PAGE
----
Conquest of Illusion by J.J. Van der Leeuw




Certain books should be required reading for serious spiritual seekers, I think, and The Conquest of Illusion is one of them. Knowledge of its existence came down to me through my primary spiritual mentor, Richard Rose, who used to crisscross the country in the 1930s in search of teachers and information about spiritual enlightenment. The story goes that one day he was talking to a cab driver who had similar spiritual interests and asked him if he’d found any teachers or books of value. The cabbie said, “Yeah. One teacher, Alfred Pulyan, and one book, The Conquest of Illusion.”

Van der Leeuw writes with the unmistakable perspective of an enlightened master, always grounded in a personal experience of Truth. No matter how deeply into the details of philosophy he leads us, he always circles back to That Which Is. He expounds on each problem of philosophy so evenly and so well you think he’s putting forth his own belief. Then he comes back to Truth and pulls the rug out from under everything he just carefully explained.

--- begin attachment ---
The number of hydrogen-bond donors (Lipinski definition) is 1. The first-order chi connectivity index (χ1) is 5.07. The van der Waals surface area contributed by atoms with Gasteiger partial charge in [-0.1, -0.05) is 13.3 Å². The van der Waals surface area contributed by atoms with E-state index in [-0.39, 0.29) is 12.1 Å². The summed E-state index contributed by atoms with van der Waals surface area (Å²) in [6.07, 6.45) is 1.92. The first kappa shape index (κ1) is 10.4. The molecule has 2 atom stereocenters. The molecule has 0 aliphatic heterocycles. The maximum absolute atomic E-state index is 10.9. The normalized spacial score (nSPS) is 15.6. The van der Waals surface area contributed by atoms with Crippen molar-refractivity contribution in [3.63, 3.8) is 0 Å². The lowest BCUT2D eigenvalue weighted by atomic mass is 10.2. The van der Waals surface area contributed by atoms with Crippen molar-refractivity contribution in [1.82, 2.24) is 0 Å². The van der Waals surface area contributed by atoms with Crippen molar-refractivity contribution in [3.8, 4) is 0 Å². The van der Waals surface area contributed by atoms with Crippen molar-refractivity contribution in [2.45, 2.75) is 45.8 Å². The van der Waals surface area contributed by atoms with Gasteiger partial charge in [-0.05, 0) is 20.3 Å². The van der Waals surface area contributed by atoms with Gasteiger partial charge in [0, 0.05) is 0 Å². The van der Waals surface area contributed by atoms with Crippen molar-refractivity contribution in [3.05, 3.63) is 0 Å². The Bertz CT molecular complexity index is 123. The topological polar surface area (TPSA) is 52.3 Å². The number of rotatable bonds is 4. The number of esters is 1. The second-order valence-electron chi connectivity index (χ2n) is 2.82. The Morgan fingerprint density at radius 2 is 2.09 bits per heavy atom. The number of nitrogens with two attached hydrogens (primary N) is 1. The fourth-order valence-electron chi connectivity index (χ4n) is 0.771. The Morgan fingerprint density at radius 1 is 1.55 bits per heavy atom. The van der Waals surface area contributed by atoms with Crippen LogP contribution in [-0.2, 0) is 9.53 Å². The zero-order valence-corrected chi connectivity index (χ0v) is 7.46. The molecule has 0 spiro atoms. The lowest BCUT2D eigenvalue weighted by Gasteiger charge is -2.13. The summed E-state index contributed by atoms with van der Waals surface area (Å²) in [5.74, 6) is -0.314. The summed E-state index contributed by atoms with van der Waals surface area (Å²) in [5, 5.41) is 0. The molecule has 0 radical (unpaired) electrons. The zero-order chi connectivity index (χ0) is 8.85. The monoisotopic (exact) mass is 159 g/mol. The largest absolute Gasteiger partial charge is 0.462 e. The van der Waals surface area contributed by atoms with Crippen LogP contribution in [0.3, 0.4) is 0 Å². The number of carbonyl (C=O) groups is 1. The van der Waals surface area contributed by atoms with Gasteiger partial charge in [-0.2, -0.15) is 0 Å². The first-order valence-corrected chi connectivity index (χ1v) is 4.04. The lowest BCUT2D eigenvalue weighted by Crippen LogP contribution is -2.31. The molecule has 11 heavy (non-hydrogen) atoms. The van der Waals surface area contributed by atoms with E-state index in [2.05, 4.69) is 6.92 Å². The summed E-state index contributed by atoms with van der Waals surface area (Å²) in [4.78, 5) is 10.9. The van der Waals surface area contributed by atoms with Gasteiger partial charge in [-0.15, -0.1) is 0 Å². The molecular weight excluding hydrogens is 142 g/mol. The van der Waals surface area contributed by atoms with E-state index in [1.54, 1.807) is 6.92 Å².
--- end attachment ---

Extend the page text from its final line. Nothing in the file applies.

I have lightly edited this version to read slightly more smoothly to modern ears, but nothing has been deleted and Van der Leeuw’s engaging style remains completely intact.